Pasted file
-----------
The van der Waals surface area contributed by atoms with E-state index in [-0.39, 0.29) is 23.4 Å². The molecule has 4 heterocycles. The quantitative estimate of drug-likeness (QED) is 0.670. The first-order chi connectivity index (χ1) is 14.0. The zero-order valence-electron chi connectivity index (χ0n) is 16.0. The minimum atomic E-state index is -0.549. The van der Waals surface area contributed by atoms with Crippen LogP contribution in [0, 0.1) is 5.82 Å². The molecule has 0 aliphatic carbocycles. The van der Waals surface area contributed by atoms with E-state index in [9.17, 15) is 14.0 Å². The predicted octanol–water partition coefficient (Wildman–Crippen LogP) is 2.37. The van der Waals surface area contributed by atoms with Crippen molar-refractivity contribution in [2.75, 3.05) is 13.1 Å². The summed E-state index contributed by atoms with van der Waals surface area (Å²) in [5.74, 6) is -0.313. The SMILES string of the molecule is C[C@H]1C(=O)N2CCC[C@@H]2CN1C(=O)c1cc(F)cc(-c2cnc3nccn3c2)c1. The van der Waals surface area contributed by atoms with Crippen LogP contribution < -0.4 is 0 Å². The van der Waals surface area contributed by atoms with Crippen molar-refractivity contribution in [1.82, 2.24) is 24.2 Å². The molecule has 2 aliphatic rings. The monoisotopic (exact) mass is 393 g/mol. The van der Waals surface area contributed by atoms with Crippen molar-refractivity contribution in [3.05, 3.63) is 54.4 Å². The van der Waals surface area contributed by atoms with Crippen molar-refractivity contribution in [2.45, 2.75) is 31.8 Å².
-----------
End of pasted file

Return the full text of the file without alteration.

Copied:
The van der Waals surface area contributed by atoms with E-state index in [-0.39, 0.29) is 23.4 Å². The molecule has 4 heterocycles. The quantitative estimate of drug-likeness (QED) is 0.670. The first-order chi connectivity index (χ1) is 14.0. The zero-order valence-electron chi connectivity index (χ0n) is 16.0. The minimum atomic E-state index is -0.549. The van der Waals surface area contributed by atoms with Crippen LogP contribution in [0, 0.1) is 5.82 Å². The molecule has 0 aliphatic carbocycles. The van der Waals surface area contributed by atoms with E-state index in [9.17, 15) is 14.0 Å². The predicted octanol–water partition coefficient (Wildman–Crippen LogP) is 2.37. The van der Waals surface area contributed by atoms with Crippen molar-refractivity contribution in [2.75, 3.05) is 13.1 Å². The summed E-state index contributed by atoms with van der Waals surface area (Å²) in [5.74, 6) is -0.313. The SMILES string of the molecule is C[C@H]1C(=O)N2CCC[C@@H]2CN1C(=O)c1cc(F)cc(-c2cnc3nccn3c2)c1. The van der Waals surface area contributed by atoms with Crippen LogP contribution < -0.4 is 0 Å². The van der Waals surface area contributed by atoms with Crippen molar-refractivity contribution in [1.82, 2.24) is 24.2 Å². The molecule has 2 aliphatic rings. The monoisotopic (exact) mass is 393 g/mol. The van der Waals surface area contributed by atoms with Crippen molar-refractivity contribution in [3.05, 3.63) is 54.4 Å². The van der Waals surface area contributed by atoms with Crippen molar-refractivity contribution in [2.45, 2.75) is 31.8 Å².